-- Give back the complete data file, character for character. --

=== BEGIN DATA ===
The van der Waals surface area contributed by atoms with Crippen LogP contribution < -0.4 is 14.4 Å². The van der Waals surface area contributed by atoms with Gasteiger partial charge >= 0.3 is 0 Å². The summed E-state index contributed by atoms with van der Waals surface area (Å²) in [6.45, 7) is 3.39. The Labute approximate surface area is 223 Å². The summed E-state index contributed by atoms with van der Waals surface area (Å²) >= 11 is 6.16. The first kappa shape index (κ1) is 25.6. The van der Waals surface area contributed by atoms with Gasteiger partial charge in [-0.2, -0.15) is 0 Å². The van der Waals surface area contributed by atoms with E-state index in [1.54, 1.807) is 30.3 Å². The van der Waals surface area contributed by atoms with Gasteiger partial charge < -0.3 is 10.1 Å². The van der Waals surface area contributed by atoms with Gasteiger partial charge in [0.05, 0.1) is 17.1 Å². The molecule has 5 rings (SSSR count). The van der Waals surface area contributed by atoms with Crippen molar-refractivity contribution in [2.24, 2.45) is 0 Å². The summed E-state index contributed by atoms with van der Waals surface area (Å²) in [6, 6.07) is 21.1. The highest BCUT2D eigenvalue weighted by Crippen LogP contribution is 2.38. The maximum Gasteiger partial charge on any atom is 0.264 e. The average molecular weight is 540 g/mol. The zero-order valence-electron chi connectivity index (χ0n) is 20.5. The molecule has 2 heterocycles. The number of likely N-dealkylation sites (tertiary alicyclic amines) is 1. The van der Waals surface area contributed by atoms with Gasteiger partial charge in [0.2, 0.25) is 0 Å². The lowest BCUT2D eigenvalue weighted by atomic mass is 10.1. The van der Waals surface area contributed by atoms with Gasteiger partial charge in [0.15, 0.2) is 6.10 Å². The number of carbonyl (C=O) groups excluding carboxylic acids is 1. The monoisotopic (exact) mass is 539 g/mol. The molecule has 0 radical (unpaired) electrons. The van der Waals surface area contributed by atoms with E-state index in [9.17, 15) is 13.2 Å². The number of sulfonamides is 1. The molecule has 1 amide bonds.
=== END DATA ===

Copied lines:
The van der Waals surface area contributed by atoms with Crippen LogP contribution < -0.4 is 14.4 Å². The van der Waals surface area contributed by atoms with Gasteiger partial charge >= 0.3 is 0 Å². The summed E-state index contributed by atoms with van der Waals surface area (Å²) in [6.45, 7) is 3.39. The Labute approximate surface area is 223 Å². The summed E-state index contributed by atoms with van der Waals surface area (Å²) >= 11 is 6.16. The first kappa shape index (κ1) is 25.6. The van der Waals surface area contributed by atoms with Gasteiger partial charge in [-0.2, -0.15) is 0 Å². The van der Waals surface area contributed by atoms with E-state index in [1.54, 1.807) is 30.3 Å². The van der Waals surface area contributed by atoms with Gasteiger partial charge < -0.3 is 10.1 Å². The van der Waals surface area contributed by atoms with Gasteiger partial charge in [0.05, 0.1) is 17.1 Å². The molecule has 5 rings (SSSR count). The van der Waals surface area contributed by atoms with Crippen molar-refractivity contribution in [2.24, 2.45) is 0 Å². The summed E-state index contributed by atoms with van der Waals surface area (Å²) in [6, 6.07) is 21.1. The highest BCUT2D eigenvalue weighted by Crippen LogP contribution is 2.38. The maximum Gasteiger partial charge on any atom is 0.264 e. The average molecular weight is 540 g/mol. The zero-order valence-electron chi connectivity index (χ0n) is 20.5. The molecule has 2 heterocycles. The number of likely N-dealkylation sites (tertiary alicyclic amines) is 1. The van der Waals surface area contributed by atoms with Gasteiger partial charge in [0.2, 0.25) is 0 Å². The lowest BCUT2D eigenvalue weighted by atomic mass is 10.1. The van der Waals surface area contributed by atoms with Gasteiger partial charge in [0.15, 0.2) is 6.10 Å². The number of carbonyl (C=O) groups excluding carboxylic acids is 1. The monoisotopic (exact) mass is 539 g/mol. The molecule has 0 radical (unpaired) electrons. The van der Waals surface area contributed by atoms with E-state index in [9.17, 15) is 13.2 Å². The number of sulfonamides is 1. The molecule has 1 amide bonds.